Talk to La Bomb
ne could read all kinds of things into a label as classy and well-pedigreed as Verve putting out something as wantonly ephemeral as Talk To La Bomb, but like Bush in Iraq, hipsters can see that coming a mile off and get their preemptive strike on: “It’s not about the melody when there is none… cause it’s all about us… and that’s all.” Well, er… right.
Not that the Girls don’t have their moments of chilly, glitzy, guilty pleasure. The overstuffed mess of “Problem,” spilling beats and synths like an overstuffed throw pillow, aims for the sort of je ne sais quoi associated with champagne on a Manhattan rooftop. The litany of sunburnt pleasures on “Tourist Trap” (“Piling up at the pool, peeing into the ocean, peeling off… losing at the casino, drinking wine and tequila…throwing up!”) revels in revoltingness with delighted schadenfreude. (Is there a word for a tourist voyeur? A meta-tourist?).
But the Girls’ schadenfreude, like their polyglotism, can all feel a trifle de trop; the casual misanthropy of “Sweatshop,” “Nicotine,” and “Never Met a German” (“I always have an orgasm when the tanks are rolling / Crashing through the borders / It’s good to be a general / Just tell these idiots what to do”) is unforgiving. And, worse, the music is a perfect fit. Sabina Sciubba’s sighing descant melodies sound like minute afterthoughts, the sort of thing children come up with when they sing to their dolls, but sung in the boreder-than-thou voice of a shop window dummy (great legs, nice threads, but pretty blank and sterile underneath… and where are those eyes looking?).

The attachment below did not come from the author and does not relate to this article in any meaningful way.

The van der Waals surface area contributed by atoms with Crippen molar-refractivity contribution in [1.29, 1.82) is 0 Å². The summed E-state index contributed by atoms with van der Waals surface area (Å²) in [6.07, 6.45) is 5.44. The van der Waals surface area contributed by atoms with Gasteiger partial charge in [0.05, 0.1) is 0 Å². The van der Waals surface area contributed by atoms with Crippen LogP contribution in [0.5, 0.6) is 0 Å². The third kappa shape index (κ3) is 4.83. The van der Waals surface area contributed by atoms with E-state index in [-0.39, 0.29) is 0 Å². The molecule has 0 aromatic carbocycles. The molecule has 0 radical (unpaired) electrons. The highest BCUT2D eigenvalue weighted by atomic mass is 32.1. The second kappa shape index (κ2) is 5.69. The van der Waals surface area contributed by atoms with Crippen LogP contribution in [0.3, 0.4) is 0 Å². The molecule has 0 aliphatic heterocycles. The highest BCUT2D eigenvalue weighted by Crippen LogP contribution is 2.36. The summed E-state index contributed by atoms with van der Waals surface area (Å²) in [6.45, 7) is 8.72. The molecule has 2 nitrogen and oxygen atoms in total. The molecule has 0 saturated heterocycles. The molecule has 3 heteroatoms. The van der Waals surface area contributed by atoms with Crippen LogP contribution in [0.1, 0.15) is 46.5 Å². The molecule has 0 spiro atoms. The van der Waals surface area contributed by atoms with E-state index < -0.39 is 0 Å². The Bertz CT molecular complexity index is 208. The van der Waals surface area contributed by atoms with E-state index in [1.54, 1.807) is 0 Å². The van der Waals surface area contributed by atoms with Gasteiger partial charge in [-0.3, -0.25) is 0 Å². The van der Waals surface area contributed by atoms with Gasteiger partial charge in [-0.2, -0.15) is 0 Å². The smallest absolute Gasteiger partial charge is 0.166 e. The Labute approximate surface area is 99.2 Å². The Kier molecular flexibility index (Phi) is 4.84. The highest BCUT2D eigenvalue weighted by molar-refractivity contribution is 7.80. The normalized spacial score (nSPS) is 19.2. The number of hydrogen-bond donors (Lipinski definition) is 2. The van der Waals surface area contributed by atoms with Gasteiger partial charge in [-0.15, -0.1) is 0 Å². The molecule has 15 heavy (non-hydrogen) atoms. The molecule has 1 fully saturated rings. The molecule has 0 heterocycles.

On the title track, this glazed-over, arms-length approach works: alarm builds gradually as paralysis sets in and layers of Sciubba climb on top of each other to her precarious, rarified upper register. It’s an apt testament to the sort of paranoid times that got Dr. Strangelove’s glove going, with a creepy momentum all its own. But it’s tough to keep the sangfroid out of your bones.
Elsewhere on Bomb, the songs are breezy to the point of vapidity, as though the Girls are simply too blasé to let anything stick, like the Chemical Brothers stripped of whatever soul they can cobble together. The effete French rap “Le Territoire” has the smoothness of elevator muzak and a bassline that Usher will sample shortly. Is this really the best that hipness has to offer? It’s enough to make one wistful for the gauche, louche, Eurotrashy lovergirl that sang, “Scumbag to earth / Let’s drink some tea and smoke some herb.” Bomb’s Sciubba sounds too impregnable for tea, let alone herb.
With her untarnished impassiveness and European linguistic arsenal, the new Sciubba pretends to Nico-tine inscrutability but comes up mostly vacuous. “Sexy Asshole” contrives, German lyrics notwithstanding, to be both airless and soulless, and makes you wonder who, precisely, the song is about. As Sciubba sings elsewhere on the album, “You address yourself in the third person / And say hey, you, leave him alone.” Well, er… right. Exactly.